I have a line in my /etc/fstab for ages that stopped working since 13.04:

//   /mnt/popcorn      cifs username=MyUserName,password=MyPassword,user,gid=sambashare,file_mode=0664 0   0

and it gives me:

mount /mnt/popcorn
mount error(13): Permission denied
Refer to the mount.cifs(8) manual page (e.g. man mount.cifs)

dmesg is as helpful as sunshine in the desert:

[  622.471321] CIFS VFS: Send error in SessSetup = -13
[  622.471458] CIFS VFS: cifs_mount failed w/return code = -13

I know the user/pass combo is correct, as this works fine:

bart@dosar:~$ smbclient // --user=MyUserName
Enter nmt's password: 
Domain=[WORKGROUP] OS=[Unix] Server=[Samba 3.0.32]
smb: \> ls

How can I permanently mount a CIFS/Samba share on Ubuntu 13.04 ?

4 Answers 4


according to (https://wiki.ubuntu.com/MountWindowsSharesPermanently) should be:

//servername/sharename  /media/windowsshare  cifs  username=msusername,password=mspassword,iocharset=utf8,sec=ntlm  0  0

Try to look what you are doing wrong. Make it simple, remove the file_mode, user and gid, maybe the iocharset and sec variables as well. If this will work, add always one...

  • No such luck. Removed everything, still same error. Commented Jun 27, 2013 at 19:47
  • 5
    Adding sec=ntlm fixed it. Thanks. Commented Jun 27, 2013 at 19:49
  • 2
    Add "users," before "username" and your non-root users should be able to mount this. Commented Jan 22, 2015 at 19:56
  • 2
    The ntlm option doesn't work anymore. I still get the same error, and when I look in the kern.log I see this: ``` Aug 11 21:23:44 Z390-AORUS-PRO-WIFI kernel: [ 890.694034] CIFS: VFS: bad security option: ntlm Aug 11 21:23:44 Z390-AORUS-PRO-WIFI kernel: [ 890.695254] bad security option: ntlm ```
    – Raleigh L.
    Commented Aug 12, 2022 at 4:25
  • 1
    @Raleigh L. : True, ntlm was removed from kernel because it is a risky auth. (git.kernel.org/pub/scm/linux/kernel/git/torvalds/linux.git/…) This is an old ticket and od advice. You can try to replace ntlm by Kerberos (sec=krb5) or a completely different auth /mount as afpfs, depending on what the target supports.
    – Dee
    Commented Nov 26, 2023 at 17:19



doesn't solve the problem on my desktop (Ubuntu 13.10). It seems the parameter format changed a bit about the domain. Used to work this before but does not now:

-o username=msdomain/msusername,password=mspassword

I've changed to this format:

-o dom=msdomain,username=msusername,password=mspassword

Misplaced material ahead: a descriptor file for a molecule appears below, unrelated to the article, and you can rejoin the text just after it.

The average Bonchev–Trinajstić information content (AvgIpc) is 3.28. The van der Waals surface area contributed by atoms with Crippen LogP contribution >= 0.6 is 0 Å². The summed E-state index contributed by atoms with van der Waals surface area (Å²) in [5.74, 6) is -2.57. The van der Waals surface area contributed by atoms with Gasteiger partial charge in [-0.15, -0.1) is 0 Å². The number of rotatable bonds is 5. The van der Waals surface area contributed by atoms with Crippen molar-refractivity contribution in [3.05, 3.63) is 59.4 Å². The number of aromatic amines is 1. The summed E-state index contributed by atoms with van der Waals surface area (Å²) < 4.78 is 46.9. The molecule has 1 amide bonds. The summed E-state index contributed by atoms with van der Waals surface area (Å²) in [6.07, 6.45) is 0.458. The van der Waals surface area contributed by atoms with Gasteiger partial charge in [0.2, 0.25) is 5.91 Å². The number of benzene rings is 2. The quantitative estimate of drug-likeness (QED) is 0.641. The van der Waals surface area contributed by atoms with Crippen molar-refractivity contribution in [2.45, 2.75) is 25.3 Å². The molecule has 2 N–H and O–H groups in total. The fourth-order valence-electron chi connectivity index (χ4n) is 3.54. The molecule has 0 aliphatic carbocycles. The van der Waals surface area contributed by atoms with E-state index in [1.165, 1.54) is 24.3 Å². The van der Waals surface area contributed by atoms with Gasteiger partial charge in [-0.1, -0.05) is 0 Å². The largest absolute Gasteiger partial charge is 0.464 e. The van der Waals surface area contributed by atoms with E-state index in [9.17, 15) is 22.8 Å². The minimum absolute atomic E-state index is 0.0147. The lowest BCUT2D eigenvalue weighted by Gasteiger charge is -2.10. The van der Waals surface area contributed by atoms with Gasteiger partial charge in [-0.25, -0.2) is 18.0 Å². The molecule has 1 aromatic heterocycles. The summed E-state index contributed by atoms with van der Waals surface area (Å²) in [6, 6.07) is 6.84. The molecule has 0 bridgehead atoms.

and it works well now.


sec=ntlm worked for me too...

I had load of problems with this from the CLI and fstab but it worked fine from the GUI (on Fedora 20) to a home NAS and to rule out things like complex passwords I created a user with a simple username and password and then used the CLI command mount.cifs to test with. I kept getting permission denied (13) all the time so did a Wireshark of the GUI and CLI attempts.

If you do this then you want the Protocol Response message back from the server and expand all of the fields to check for the version/dialect (in my case the server wanted version 1.0) and more importantly the security requirements, a 1 means that the server requires something and my server required password encryption so setting sec=ntlm fixed it for me :-D.

Many thanks to Dee above!

  • Welcome to Ask Ubuntu! Please don't add 'thanks' as answers. Invest some time in the site and you will gain sufficient privileges to upvote answers you like, which is the Ask Ubuntu way of saying thank you.
    – guntbert
    Commented Nov 21, 2014 at 19:55

I have had this problem on various networks which needed samba filesharing services from an Ubuntu or LinuxMint-based file server.

In every case, while the user's samba account had a password and allowed browsing (and manipulating files) of a share through a file manager, fstab mounts did not work.

This is regardless of having set sec=ntlm or sec=ntlmv2 or sec=ntlmssp or any of the various other options typically offered as a "solution" (i.e. such as setting the file_mode or user or gid)

In every case the solution for our installations has ended up being the same: reset the samba user's password and the mount works, regardless of setting options!

I'm not sure what happens when the password is "inherited/converted" from the user's Linux account, but there seems to be a significant problem there, notwithstanding the ability to browse (not mount) a samba share.

I am now going to cross post this reply to a couple similar AskUbuntu posts which promote the same "answers" which often do not seem to help those with problems.

Perhaps this approach will help you with your fstab samba mounting challenge. I hope so and good luck.

You must log in to answer this question.

Not the answer you're looking for? Browse other questions tagged .